I hold the piece of Mammoth tusk gently, examine the grain, the growth rings, the cracks & stains. It is a small miracle, a small piece of tusk, of Mammoth ivory, from an animal long, long dead. How old it is, I do not know for sure. 10,000 years? 20,000? Even 30,000 years old? Somewhere in there.
One blogger with chronic illness says we must find our “important work,” something creative, that we can work on slowly, as energy is available, a few minutes here, a few minutes there. It doesn’t matter how long it takes to finish something. What matters is that we do it.
I found my “important work” years ago. I carve, cut, and shape, pieces of ancient ivory, and sacred stones. I’ve long said it is what keeps me sane. Bringing the beauty out of a piece of Mammoth tusk, making a bead of a fossil walrus tooth, carving a Celtic knot into a piece of Preseli bluestone, this is what gives me the greatest satisfaction. Knowing I have created something beautiful, no matter how many days, weeks, or months it took, helps me feel useful, productive.
The Mammoth is so special. The tusks are emerging from the permafrost all over the Arctic, as the world grows warmer. The ivory hunters, often Native peoples, come across them periodically, and remove them carefully. Exposed after their long slumber, encased in ice, they will be eaten by rodents or simply disintegrate if not removed and carefully waxed, clamped, and allowed to dry very slowly. Some pieces are deeply colored, with red, orange, or even blue-grey, from minerals that were in the soil with them, that they absorbed over time.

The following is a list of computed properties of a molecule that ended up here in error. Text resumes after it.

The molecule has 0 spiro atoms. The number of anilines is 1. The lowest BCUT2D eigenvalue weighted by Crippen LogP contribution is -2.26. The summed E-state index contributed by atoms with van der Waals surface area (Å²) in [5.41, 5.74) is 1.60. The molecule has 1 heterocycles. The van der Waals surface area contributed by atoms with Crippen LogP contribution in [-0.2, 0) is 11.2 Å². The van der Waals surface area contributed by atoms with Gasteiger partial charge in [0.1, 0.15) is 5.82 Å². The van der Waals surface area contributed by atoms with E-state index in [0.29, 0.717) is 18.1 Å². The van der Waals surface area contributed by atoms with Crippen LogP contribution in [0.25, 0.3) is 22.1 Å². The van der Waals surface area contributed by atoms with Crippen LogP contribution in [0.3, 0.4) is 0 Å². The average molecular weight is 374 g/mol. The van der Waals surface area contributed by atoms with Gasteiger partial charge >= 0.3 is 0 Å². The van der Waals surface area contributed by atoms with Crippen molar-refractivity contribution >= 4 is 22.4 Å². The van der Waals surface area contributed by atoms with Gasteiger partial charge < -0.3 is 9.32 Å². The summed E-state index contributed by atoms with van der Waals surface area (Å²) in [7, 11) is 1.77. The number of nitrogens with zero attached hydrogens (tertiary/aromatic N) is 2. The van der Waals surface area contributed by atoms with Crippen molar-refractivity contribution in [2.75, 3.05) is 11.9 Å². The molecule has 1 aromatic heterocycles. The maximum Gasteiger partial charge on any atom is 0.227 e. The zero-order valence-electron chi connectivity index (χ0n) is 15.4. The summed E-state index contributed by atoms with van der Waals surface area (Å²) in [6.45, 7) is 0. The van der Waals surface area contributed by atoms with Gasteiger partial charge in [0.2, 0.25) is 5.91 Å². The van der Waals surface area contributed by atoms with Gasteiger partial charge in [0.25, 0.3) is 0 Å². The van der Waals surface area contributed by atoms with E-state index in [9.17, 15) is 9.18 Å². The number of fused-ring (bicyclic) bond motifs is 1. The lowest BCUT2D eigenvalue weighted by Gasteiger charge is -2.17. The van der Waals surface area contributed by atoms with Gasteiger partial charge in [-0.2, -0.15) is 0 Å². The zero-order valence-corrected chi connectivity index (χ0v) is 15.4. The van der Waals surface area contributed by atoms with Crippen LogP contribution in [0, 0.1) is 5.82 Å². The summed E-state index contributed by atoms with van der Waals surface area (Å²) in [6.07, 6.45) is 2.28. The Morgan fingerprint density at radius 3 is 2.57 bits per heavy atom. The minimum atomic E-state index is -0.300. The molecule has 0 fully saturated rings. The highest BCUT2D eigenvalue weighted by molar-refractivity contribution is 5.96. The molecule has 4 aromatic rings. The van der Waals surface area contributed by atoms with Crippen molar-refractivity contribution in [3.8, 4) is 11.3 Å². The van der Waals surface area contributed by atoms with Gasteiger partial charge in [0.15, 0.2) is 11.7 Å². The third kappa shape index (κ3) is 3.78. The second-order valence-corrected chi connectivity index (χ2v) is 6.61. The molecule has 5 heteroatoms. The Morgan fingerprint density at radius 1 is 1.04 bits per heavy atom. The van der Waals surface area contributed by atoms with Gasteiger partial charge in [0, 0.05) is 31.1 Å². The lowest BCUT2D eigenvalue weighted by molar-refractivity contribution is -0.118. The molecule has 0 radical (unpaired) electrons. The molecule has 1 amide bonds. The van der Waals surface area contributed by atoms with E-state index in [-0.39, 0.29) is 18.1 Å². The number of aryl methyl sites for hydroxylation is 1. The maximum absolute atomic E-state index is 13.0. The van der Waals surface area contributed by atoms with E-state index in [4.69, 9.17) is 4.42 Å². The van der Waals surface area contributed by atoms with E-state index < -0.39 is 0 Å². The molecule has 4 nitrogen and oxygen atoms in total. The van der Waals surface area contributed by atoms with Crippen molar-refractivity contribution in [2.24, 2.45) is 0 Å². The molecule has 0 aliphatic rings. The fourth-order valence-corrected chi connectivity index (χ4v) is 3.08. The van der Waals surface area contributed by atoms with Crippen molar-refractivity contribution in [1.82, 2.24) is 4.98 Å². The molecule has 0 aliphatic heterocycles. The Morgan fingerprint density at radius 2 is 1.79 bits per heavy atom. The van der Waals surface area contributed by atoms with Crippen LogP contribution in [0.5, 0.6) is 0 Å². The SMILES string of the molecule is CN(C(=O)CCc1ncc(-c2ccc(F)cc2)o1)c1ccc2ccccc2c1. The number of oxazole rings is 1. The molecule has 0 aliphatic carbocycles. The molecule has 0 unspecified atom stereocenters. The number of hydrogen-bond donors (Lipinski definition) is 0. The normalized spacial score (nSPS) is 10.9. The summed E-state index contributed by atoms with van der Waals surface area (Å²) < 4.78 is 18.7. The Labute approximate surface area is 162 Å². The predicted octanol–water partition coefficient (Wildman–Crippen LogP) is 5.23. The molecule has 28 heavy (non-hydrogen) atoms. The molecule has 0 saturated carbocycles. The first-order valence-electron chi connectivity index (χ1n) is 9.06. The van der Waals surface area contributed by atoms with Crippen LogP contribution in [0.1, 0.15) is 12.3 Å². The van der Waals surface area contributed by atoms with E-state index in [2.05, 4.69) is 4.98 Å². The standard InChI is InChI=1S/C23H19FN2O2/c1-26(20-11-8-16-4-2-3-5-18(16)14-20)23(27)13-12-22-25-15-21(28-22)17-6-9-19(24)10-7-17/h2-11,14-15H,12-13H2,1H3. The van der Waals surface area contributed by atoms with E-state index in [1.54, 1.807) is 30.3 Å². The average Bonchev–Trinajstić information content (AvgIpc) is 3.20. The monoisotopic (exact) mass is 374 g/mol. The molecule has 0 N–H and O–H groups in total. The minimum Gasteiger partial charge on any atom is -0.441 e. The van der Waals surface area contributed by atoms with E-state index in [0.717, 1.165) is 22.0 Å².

I’ve had this small piece of tusk, of Mammoth ivory, for a number of years. Waiting for the concept of what it should become to be clear in my mind. It is finally clear.
Today I started working on it, and as the fine dust of the Mammoth’s ivory floated up & into my nostrils, it occurs to me that now, the Mammoth is part of me, it’s atoms meeting mine, becoming part of my body. The Mammoth will live on, through me, as other Mammoths have lived on, as the ancient walruses whose teeth I have carved live on, as the deer whose antlers I have carved live on.
I remember when this concept first came to me, when I drilled a hole in an ancient Dire Wolf’s tooth & I realized the dust was in my mouth, my nose. It is hard to explain. But I feel them, feel the lives they lived so many hundreds or thousands or tens of thousands of years ago. Their species may not walk the Earth anymore, but they did not die. Not so long as their bones, teeth, and tusks endure.
So today I send prayers of thanksgiving to the mighty Mammoth & Mastodon, the ancient Walruses, the Deer, and the Dire Wolf. I am honored to be able to touch them, carve them, feel them. Let their Spirits live on through what they have left behind for us.